For the car afficionados TVR stands for extremely powerful engines bolted on ridiculously light and awesome looking carbon fiber bodies. It’s the exception from the rule when it comes British car manufacturing, the touch of exotic in an otherwise conservative medium. That’s exactly what founder Trevor Wilkinson was thinking about when he started the company in 1947 in Blackpool, Lancastershire.
TVR actually is derived from his name, TreVoR and was initially set up to repair and sell cars, but after Wilkinson built his first car by modifying the body on an Alvis Firebird chassis he paired with Jack Pritchard and starting making sports cars.
In the beginning, they used existing engines (from BMC or Ford) which severely limited performances for their cars, but at least they made up with great body designs out of fiber-glass and tubular steel frames. The first official TVR model was the Mk 1, later Grantura in 1954. For a long period of time, TVR cars came in kit form in order to exploit a loophole in the tax law, but during the 70s that loophole was fixed and so the cars now came fully assembled.
The original owners, Pritchard and Wilkinson left the company in 1962 to set up a new business venture, this time in fiber-glass engineering. The company passed a period of disarray, but it came back strong with the TVR Griffith, named so after the American motor dealer Jack Griffith who thought of sticking a powerful AC Cobra V8 engine into his TVR Grantura. This car would help TVR get back into the game.
In 1965, the company changed management again, this time by a TVR shareholder, Martin Lilley who decided to bring a higher level of finishing to the brand. Under his leadership, TVR came up with the first model in the Tuscan series. The other new car he created was the 1968 Vixen, based on the aging Grantura.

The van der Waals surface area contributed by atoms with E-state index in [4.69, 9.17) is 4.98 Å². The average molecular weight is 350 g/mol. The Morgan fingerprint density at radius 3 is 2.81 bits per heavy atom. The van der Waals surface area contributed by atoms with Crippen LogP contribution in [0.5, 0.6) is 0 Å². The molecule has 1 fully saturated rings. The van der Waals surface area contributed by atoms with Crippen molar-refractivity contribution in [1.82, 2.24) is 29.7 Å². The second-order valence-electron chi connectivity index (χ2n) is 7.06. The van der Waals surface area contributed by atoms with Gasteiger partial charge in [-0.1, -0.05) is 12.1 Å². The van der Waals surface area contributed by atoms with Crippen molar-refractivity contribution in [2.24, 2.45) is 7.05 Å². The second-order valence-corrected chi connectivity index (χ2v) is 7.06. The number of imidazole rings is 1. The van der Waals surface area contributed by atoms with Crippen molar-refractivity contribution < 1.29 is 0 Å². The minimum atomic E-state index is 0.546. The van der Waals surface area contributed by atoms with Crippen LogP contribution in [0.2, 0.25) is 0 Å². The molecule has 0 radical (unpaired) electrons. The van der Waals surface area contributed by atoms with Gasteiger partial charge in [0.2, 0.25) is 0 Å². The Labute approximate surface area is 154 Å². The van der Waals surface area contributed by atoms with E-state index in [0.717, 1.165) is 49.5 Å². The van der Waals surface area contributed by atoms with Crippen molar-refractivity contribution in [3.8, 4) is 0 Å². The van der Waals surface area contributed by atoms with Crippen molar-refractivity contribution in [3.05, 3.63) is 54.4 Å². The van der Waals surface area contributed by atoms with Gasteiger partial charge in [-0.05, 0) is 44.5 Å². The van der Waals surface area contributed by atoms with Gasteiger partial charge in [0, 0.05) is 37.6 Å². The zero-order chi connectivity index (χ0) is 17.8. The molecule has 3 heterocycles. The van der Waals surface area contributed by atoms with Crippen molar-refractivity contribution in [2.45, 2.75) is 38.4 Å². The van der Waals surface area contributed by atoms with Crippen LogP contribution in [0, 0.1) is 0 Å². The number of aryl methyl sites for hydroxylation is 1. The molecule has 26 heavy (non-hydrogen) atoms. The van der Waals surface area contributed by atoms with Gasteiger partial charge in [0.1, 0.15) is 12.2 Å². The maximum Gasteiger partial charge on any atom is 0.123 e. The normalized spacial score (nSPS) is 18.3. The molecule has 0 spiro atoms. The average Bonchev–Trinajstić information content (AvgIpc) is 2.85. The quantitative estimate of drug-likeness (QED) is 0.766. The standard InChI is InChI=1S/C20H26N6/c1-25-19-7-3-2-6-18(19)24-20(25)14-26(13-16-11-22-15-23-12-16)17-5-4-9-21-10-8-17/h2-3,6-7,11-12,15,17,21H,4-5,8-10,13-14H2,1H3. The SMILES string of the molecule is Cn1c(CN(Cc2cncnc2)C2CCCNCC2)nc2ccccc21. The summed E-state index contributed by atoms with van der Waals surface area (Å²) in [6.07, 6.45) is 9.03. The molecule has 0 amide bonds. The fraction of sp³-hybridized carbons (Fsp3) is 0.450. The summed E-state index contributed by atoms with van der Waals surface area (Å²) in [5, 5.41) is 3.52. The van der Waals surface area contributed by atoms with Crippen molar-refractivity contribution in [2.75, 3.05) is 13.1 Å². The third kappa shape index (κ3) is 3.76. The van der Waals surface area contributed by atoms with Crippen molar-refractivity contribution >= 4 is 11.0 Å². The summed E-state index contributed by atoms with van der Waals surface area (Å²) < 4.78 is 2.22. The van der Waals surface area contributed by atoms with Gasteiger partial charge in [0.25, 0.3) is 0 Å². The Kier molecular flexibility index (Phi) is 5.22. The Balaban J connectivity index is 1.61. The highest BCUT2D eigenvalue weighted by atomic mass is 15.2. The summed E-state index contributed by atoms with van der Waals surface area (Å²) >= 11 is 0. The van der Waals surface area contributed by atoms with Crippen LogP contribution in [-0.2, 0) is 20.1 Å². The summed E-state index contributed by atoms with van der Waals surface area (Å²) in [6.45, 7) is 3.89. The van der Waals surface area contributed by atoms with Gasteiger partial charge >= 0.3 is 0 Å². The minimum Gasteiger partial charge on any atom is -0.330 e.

Now having a series of quality products, TVR sought to improve on performance and introduced the M Series chassis that would turn out to be a big hit over in the US. What they still had to borrow was the engine, which throughout the 70s came from Triumphs and Fords.
As the 80s dawned, Peter Wheeler came to be manager of TVR and it was he that first introduced turbochargers on TVR engines (at the time TVR was using a Rover V8). Slowly, the need for more powerful engines led to heavy modifications being made to the Rover engine and finally, in the 90s, TVR came up with its own model engine, called the AJP8. The car’s bodies would also undergo several important changes under Peter Wheeler.
With the turn of the century, and the sale of TVR to Nikolay Smolensky in 2004. Due to drop in demand, a number of employees were let go and headquarters were rumored to move to Turin, Italy. This sparked outrage among fans and customers who rallied in a protest in London. For a while it seemed that the company would close its doors for good, but earlier this year they announced that it would be relaunching a new version of the Sagaris, the Sagaris 2.